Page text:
Because what we forget about being a fool is that to be one, you must realize your own value. And you have to know that if the crowd doesn’t take to what you present, you know there is safety and shelter in your own care. And in that power comes the ability to accept being a fool and knowing that though we get a wild card to play a prank on a friend on this day each year, there is never a holiday for deceiving ourselves.

Rather – it is something we do constantly, time after time, man after man. We convince ourselves he will be different. That it will be easy and just as we imagined. He will do those things we always wanted him to do. He will surprise us. He will love us unconditionally, if such a love is reasonable. We fool ourselves into falling in love again. And again. We accept the burden it carries when it doesn’t work out as anticipated and we bow to our audience, to the fates who tricked us again, and we go backstage to prepare for the next show.

For the next brave attempt at the foolish ways of love.

Following the Penny Lane

Once upon a time,  living in my sleepy North Carolina college town, a devastating emotional tornado swept the land, and left me in ruins in a place that was far from The Land of Oz.

It was more of a destination of isolation – where I could see the life I dreamed of, the streets I was meant to walk, and yet, I just couldn’t capture it. I just couldn’t get there. I didn’t have a miniature dog or miniature people to guide my way, nor a scarecrow, a tinman, or a lion. And though I hoped for the Good Witch of North to guide me to the direction of her name, I was stuck on Southern ground, worrying endlessly about my unwell father, mending the end of a love, and preparing for a summer in the city I had yet to determine if I could afford.

And yet, I found the courage, the heart, and the smarts to find the Wonderful Wizard that lives in a building with many windows on 57th and 8th. But not by following a yellow brick road, but rather by following the penny lane.

As if sent from a power beyond myself, during my sophomore year in college, right before my first internships in New York, I started finding pennies. Now, of course, I had stumbled across a penny before, and though it goes against tradition, my mother always made me retrieve them- heads or tails up. She claimed it was wasteful to discriminate against money because of the way Lincoln was laying. But unlike those times in grocery store parking lots where discovering a penny was a rare occurence, I started seeing them exactly when I needed them. No three clicks of my heel needed.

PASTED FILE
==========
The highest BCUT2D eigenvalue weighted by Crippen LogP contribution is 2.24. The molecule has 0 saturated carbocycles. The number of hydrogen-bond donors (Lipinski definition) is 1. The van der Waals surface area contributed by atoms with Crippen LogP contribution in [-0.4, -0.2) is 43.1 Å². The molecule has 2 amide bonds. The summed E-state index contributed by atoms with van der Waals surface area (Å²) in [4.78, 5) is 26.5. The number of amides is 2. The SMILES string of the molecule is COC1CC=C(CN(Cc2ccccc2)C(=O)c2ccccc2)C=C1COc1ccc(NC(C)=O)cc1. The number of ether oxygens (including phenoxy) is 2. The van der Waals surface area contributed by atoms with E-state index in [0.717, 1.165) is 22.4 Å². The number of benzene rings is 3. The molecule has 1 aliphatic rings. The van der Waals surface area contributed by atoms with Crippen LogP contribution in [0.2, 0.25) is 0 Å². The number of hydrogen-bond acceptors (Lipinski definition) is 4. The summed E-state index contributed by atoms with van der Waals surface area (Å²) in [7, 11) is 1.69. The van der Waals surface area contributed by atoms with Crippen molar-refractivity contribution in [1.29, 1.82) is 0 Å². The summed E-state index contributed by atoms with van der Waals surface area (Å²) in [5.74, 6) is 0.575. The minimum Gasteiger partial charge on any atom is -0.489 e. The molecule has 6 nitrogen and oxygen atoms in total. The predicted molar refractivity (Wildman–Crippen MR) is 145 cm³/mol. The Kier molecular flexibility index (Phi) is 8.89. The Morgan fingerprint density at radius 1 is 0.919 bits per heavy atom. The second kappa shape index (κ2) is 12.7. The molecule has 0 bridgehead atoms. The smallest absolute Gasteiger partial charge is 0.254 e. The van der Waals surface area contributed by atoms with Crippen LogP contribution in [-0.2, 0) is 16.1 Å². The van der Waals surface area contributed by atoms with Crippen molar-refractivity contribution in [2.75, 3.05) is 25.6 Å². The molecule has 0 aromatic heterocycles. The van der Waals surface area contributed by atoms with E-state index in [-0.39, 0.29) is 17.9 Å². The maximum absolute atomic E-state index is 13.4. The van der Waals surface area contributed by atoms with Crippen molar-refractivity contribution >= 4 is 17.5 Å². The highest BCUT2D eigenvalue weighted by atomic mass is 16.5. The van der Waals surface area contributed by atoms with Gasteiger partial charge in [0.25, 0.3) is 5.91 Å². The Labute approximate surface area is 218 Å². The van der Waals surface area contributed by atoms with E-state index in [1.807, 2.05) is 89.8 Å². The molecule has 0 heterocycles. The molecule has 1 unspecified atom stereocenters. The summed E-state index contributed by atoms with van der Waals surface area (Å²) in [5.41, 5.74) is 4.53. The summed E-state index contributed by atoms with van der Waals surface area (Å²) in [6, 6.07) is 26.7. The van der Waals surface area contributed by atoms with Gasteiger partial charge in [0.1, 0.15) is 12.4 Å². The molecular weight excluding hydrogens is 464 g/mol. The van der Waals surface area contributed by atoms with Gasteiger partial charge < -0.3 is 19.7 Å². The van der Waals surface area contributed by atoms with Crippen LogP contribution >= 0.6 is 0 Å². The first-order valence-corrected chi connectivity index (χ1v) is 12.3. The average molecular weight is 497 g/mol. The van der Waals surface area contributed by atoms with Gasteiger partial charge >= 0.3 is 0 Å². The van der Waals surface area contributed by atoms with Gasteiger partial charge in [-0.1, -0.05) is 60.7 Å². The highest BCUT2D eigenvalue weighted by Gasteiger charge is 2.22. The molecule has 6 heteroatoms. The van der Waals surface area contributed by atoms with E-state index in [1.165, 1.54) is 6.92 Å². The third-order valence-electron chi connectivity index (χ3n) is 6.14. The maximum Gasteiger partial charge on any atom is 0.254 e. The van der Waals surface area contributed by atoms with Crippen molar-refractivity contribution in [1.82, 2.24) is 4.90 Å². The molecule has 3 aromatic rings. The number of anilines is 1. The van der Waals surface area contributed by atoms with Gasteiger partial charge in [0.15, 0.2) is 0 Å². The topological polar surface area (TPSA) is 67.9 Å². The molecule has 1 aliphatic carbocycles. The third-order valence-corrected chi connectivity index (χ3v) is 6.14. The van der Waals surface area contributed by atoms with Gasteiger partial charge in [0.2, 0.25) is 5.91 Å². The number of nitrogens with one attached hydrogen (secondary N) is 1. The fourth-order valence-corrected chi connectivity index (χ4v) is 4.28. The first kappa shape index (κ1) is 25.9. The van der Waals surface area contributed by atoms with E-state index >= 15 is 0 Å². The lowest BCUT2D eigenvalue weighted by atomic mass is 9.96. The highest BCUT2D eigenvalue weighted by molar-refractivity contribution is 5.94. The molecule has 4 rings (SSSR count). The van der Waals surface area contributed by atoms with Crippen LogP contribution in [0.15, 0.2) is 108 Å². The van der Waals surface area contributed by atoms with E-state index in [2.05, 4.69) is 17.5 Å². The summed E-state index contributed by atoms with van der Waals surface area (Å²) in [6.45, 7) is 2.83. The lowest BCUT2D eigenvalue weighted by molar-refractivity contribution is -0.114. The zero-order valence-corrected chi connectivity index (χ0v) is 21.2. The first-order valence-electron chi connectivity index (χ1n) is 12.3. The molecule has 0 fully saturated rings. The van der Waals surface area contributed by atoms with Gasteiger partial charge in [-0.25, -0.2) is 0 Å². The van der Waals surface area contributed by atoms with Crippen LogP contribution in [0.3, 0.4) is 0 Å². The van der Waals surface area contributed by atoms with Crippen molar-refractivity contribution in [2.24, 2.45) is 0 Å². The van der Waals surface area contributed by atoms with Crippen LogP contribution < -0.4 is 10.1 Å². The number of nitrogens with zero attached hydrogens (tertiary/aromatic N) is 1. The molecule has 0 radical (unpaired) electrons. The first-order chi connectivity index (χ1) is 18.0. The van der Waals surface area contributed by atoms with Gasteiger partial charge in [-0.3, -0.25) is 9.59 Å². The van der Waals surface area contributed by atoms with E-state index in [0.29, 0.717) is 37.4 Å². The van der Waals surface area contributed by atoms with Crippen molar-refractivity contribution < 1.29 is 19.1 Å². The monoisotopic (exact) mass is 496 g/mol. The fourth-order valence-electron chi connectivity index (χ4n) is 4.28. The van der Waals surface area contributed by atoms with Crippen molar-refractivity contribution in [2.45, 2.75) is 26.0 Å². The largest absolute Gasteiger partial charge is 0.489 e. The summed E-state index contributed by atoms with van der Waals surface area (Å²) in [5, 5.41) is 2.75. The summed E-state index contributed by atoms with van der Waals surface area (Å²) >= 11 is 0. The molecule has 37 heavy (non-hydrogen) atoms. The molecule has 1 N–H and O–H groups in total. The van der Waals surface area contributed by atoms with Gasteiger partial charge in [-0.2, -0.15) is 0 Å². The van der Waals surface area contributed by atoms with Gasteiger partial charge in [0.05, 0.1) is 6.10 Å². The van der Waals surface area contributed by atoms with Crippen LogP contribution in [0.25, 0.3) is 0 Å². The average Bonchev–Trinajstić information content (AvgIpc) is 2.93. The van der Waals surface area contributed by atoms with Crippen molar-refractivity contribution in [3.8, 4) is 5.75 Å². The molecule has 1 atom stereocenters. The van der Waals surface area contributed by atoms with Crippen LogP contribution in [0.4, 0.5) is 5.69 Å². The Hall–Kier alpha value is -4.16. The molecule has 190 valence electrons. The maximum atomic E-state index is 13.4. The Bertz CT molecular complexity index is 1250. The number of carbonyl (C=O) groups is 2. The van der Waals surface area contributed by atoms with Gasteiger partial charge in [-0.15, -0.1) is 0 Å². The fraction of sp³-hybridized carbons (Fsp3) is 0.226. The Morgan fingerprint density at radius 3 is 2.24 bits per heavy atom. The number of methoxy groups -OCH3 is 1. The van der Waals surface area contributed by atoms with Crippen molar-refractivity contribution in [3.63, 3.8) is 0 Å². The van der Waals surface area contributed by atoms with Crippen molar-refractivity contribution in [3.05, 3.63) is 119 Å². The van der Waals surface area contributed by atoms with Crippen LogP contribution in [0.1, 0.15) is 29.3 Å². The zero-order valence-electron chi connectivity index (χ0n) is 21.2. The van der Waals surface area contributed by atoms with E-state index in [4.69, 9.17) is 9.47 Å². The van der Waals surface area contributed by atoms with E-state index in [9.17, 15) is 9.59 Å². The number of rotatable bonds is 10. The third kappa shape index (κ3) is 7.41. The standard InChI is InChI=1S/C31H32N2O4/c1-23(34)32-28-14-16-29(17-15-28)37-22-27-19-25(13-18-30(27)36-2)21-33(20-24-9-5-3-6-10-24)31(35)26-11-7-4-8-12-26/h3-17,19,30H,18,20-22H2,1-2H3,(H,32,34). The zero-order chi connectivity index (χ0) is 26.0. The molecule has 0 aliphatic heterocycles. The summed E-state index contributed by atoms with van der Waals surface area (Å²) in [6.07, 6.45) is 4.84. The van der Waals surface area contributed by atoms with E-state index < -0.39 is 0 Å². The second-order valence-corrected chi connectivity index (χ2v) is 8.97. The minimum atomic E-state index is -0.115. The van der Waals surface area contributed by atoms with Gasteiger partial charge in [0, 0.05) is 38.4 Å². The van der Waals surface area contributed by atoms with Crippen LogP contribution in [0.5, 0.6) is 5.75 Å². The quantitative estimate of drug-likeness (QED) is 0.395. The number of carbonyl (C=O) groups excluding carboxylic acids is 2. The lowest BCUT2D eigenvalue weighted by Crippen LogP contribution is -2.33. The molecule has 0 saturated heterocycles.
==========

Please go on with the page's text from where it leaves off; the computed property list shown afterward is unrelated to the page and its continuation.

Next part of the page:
When I would start to stress over my lack of sleep and dedication to classes while working nearly 60 hours (or more) at the camps paper, I’d kick a penny across the tiled floor while grabbing lunch. When I went to the interview for the internship I’d be offered, I moved my stiletto to find a penny resting below it in the seat of the cab. As I pushed open the door to the building I would live in for the summer, I noticed a penny in the doorway. And when I returned to finish out my college tenure as quickly as possible so I could return to the Apple of Opportunities, the pennies didn’t stop falling in all the right places, at all the right times.

If I was upset over a someone who didn’t turn into a something, when I felt like I was never measuring up to what I convinced myself I needed to be, or when my insecurities outweighed my sense of intimate beauty – a penny would find its way to me. Most literally, at one point, when I threw up the sheets to make my bed after a romp I instantly regretted, a pesky coin flew its way to the center of my forehead, as if to say: It’s okay! You’re human, Linds.

And though it has been many moons since that Spring when I noticed the Penny Lane I unintentionally follow, these copper culprits still find a way to reassure me.